Do Better Playgrounds Stop Bullies?
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There are lots of theories about bullies. To some, they’re pitiful victims of low self-esteem, driven to hurt others by their own self-loathing. To others, they’re arrogant, unfeeling jerks with a future in the penitentiary. A recent study commissioned by the Royal Bank of Scotland suggests something much simpler: they’re bored, and given a more stimulating play space, they’d spend recess exercising their imaginations and their bodies instead of their fists.
1/6th of the children in the study reported being bored on the playground and ¼ reported being bullied. (In the United States, 17% of kids in grades 6-10 report being bullied.) When playgrounds were redesigned by the non-profit group Learning Through Landscapes, bullying dropped by 64% and vandalism dropped by 28%. What worked this magic? A private “friendship bench” staffed with a friendly student “buddy” for loners to talk to, a “games master” to lead kids in old-fashioned playground games, lots of colorful platforms for climbing, and grassy space, hills and boulders to provide a link to nature.
“They have no exposure to nature,” says John Rooney of Gotham Playgrounds and Surfacing in San Diego. “A lot of playgrounds are metal and plastic. A movement has started to make more natural playgrounds. It make sense to me.”
Modern playgrounds are probably safer than they’ve ever been, a development that owes as much to fear of litigation as it does to child development experts. Structures are built of metal tubing with rounded edges, the ground is padded with rubber chips, and potentially dangerous toys like seesaws, merry-go-rounds and tall slides have gone the way of the dodo bird. While this may make life easier for anxious school officials, it doesn’t leave much room for exhiliration.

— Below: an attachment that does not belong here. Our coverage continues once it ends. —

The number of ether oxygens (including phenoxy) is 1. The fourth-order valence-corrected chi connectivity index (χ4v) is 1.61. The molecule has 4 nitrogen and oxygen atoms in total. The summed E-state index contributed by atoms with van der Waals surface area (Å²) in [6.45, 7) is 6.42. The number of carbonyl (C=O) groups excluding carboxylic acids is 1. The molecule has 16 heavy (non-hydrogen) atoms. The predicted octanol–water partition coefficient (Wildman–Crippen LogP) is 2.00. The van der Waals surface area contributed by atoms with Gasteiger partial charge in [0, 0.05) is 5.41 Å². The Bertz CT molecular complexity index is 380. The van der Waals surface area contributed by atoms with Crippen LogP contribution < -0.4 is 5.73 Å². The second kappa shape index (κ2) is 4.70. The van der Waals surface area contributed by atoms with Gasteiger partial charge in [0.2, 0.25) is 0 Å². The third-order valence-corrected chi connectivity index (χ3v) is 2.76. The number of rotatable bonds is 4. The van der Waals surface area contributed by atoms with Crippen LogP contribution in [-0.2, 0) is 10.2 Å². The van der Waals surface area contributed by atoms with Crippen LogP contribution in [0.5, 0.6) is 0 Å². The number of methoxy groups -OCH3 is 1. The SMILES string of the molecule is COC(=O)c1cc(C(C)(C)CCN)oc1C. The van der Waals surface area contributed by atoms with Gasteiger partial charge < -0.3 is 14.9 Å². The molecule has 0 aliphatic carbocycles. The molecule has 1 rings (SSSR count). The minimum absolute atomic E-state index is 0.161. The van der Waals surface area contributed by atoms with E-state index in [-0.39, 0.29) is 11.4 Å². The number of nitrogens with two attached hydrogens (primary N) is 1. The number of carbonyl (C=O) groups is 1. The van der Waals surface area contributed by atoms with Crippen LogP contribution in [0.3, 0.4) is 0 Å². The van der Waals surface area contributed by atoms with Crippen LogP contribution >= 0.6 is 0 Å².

So what does an engaging playground look like? Dr. Vicki Folds, Ed.D, Director of Curriculum Development for childcare provider Children of America, agrees with Learning Through Landscapes that the focus should be on providing space for collaborative, active play. “Instead of purchasing expensive stationary playground equipment think physical activities and what portable elements you need to accomplish those activities,” she says. “Organize at least two different daily choices of activities to do that teachers take to the playground such as ball bouncing, chasing bubbles, bean bag toss, hula hoops, shoot the hoop, jump ropes, etc.”
Experts agree that unsupervised play can lead to problems. “Teachers need a plan for their outdoor time just like they do for their indoor learning times,” says Fold. “Teachers must circulate the playground during the entire outdoor time. Teachers should engage in activities with slow starters and participate when invited.” To engage the quieter kids who often suffer from bullying, she suggests, “Offer other choices besides the traditional playground options; such as setting up an art area with an easel and art material, setting up a quiet reading area, etc. When able, start a flower or vegetable garden so children have responsibilities for tending and taking care of the garden as a school project.”
Of course, all these improvements require adult supervision and funding that not every school district can afford. For parents worried about bullying, though, a few hours spent volunteering on the playground may pay off in peace of mind.
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